We are taking a short break from the Mighty 5 Utah national parks to discover less well-known but nevertheless splendid locations. After a short visit to Capitol Reef National Park my next goal was Moab, UT. I drove east along the Utah State Route 24, also known as the Capitol Reef Scenic Byway, with a stop-over for sunset photos at Goblin Valley State Park.
Utah State Route 24—or SR-24 for short—is scenic indeed. Even after you have left the Capitol Reef area, the highway leads through a picturesque—if not a bit remote—part of Utah.
Utah State Route 24
The only town on the highway before it reaches Interstate I-70 is Hanksville, UT. Miles and miles of driving being surrounded by endless pastures, desert, red rock, and remote mountain ranges. An occasional car passing by.
Utah State Route 24
I came across this small group of curious cows. As I pulled over, they were standing in a neat row, staring at the stranger.
To get to Goblin Valley National Park I had to take a left and drive quite a few miles west, and then south. The view back towards the La Sal Mountains showed a bit of the Green River canyon—which I would be marveling later from up close in the Canyonlands National Park.
Looking towards La Sal Mountains
Goblin Valley State Park offers direct access to the Goblin Valley, which feature thousands of miniature hoodoos. They are small, mushroom shaped, and indeed evoke images of mischievous creatures from medieval manuscripts—goblins.
Panorama of the Goblin Valley
There are actually three Valleys you can freely roam. It is quite an experience, especially as you get away from kids running around hoodoos closer to the observation point. I did not have the time to do a proper hike (like the Goblin’s Liar), but thoroughly enjoyed roaming the valleys. When the sun was setting, the rock became intense in color, and the whole scenery started reminding sci-fi movies from the Red Planet.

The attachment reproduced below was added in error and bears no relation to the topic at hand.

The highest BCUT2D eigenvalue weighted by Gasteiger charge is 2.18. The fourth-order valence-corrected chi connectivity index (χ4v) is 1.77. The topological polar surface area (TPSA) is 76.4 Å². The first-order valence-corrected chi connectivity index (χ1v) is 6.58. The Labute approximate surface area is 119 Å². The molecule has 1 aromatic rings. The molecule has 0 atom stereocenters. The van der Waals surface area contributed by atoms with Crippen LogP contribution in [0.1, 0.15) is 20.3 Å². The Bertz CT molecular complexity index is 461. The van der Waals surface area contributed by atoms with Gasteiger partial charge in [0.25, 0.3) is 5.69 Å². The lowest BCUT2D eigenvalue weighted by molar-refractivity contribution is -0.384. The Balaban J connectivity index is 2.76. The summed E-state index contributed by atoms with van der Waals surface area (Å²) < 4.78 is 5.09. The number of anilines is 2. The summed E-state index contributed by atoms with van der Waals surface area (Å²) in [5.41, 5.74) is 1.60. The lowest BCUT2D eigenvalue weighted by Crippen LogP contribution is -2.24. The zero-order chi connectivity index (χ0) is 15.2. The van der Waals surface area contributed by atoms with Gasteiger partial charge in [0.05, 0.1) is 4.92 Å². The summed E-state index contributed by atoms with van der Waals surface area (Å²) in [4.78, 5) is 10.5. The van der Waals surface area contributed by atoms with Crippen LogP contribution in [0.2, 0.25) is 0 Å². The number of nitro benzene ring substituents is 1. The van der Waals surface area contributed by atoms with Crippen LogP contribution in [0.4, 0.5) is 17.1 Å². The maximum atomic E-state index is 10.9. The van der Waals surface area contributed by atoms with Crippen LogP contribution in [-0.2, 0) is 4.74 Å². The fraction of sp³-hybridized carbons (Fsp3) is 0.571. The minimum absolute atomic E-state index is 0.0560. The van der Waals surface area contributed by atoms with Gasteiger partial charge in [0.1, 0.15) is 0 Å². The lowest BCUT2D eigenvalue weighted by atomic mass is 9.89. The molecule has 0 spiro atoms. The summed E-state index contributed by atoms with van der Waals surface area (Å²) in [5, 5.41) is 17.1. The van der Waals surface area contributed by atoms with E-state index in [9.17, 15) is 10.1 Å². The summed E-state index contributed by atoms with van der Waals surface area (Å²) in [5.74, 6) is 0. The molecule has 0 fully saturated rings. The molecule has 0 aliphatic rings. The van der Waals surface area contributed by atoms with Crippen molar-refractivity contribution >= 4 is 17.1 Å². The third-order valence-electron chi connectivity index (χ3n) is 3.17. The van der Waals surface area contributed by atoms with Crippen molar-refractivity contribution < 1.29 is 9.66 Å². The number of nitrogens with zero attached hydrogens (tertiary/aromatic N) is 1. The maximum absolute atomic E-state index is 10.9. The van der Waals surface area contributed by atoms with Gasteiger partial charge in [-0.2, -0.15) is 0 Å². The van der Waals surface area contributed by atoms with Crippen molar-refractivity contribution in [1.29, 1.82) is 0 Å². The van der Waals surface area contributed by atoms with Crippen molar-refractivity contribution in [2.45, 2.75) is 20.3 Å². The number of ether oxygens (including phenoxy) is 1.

Not from this world
I was planning to capture the sunset over the Goblin Valley from the observation point parking lot, which offers a wide panoramic view. I was a bit late; the panorama above only shows highest hills behind the Valley being lit up by the sun.
I ran to the other side of the observation point to capture the last rays of sun on the rock formation called Molly’s Castle.
Molly's Castle at Dusk
My experience tells me to wait on location until it gets really dark (and then wait more if you are shooting stars of course!). I did that in the Goblin Valley, and was not disappointed. The famous Three Sisters rock formation with the background of pastel evening sky is one of my favorite captures from that trip.
I waited some more, looking for interesting views. Henry Mountains to the south with the waning light of dusk was my parting capture of the day.
Henry Mountains at Dusk
I got into the car to drive further east to Moab, UT. Next up in the series, my attempt at one of the most iconic photography views—Mesa Arch at sunrise.
Saved for the Next Time
Factory Butte is an impressive rock formation that you can get close to. Also, spending a night or two in Hanksville, UT to be able to photograph it in the morning / evening. Here is a capture from the highway.
Links and Resources
For planning the trip between Capitol Reef and Moab, I mostly used these resources:
- Photographing the Southwest Vol.1: Southern Utah, 3rd Edition is an indispensable resource, giving you a good idea of what you can do, and lots of details focused on photographer’s needs
- the official Goblin Valley State Park website is always a great resource to check out
Please make sure to pay the $15 entry fee, even if the entry station is not manned. These marvels of nature need a lot of maintenance to keep them as intact as possible, and at the same time allow many people to wonder them.